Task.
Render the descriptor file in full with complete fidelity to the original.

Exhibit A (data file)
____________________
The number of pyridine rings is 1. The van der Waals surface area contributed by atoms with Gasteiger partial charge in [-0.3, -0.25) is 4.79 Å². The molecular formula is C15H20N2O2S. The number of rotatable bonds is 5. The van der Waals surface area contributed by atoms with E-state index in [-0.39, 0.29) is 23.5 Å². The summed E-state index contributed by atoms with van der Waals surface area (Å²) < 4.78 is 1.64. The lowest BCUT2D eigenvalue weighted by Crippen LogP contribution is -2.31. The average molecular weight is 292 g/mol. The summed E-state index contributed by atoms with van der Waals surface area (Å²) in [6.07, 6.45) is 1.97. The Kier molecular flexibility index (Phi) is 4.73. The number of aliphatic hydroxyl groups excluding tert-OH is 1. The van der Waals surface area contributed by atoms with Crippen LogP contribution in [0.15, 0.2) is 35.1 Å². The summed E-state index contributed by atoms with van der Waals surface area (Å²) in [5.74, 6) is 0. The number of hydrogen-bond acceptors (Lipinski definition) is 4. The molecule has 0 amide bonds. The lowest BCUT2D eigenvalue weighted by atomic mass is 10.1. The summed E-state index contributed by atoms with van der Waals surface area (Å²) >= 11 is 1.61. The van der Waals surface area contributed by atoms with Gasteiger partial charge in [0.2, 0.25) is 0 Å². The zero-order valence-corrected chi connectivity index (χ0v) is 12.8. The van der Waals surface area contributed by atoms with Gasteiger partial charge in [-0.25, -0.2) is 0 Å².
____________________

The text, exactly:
The number of pyridine rings is 1. The van der Waals surface area contributed by atoms with Gasteiger partial charge in [-0.3, -0.25) is 4.79 Å². The molecular formula is C15H20N2O2S. The number of rotatable bonds is 5. The van der Waals surface area contributed by atoms with E-state index in [-0.39, 0.29) is 23.5 Å². The summed E-state index contributed by atoms with van der Waals surface area (Å²) < 4.78 is 1.64. The lowest BCUT2D eigenvalue weighted by Crippen LogP contribution is -2.31. The average molecular weight is 292 g/mol. The summed E-state index contributed by atoms with van der Waals surface area (Å²) in [6.07, 6.45) is 1.97. The Kier molecular flexibility index (Phi) is 4.73. The number of aliphatic hydroxyl groups excluding tert-OH is 1. The van der Waals surface area contributed by atoms with Crippen LogP contribution in [0.15, 0.2) is 35.1 Å². The summed E-state index contributed by atoms with van der Waals surface area (Å²) in [5.74, 6) is 0. The number of hydrogen-bond acceptors (Lipinski definition) is 4. The molecule has 0 amide bonds. The lowest BCUT2D eigenvalue weighted by atomic mass is 10.1. The summed E-state index contributed by atoms with van der Waals surface area (Å²) >= 11 is 1.61. The van der Waals surface area contributed by atoms with Gasteiger partial charge in [0.2, 0.25) is 0 Å². The zero-order valence-corrected chi connectivity index (χ0v) is 12.8. The van der Waals surface area contributed by atoms with Gasteiger partial charge in [-0.25, -0.2) is 0 Å².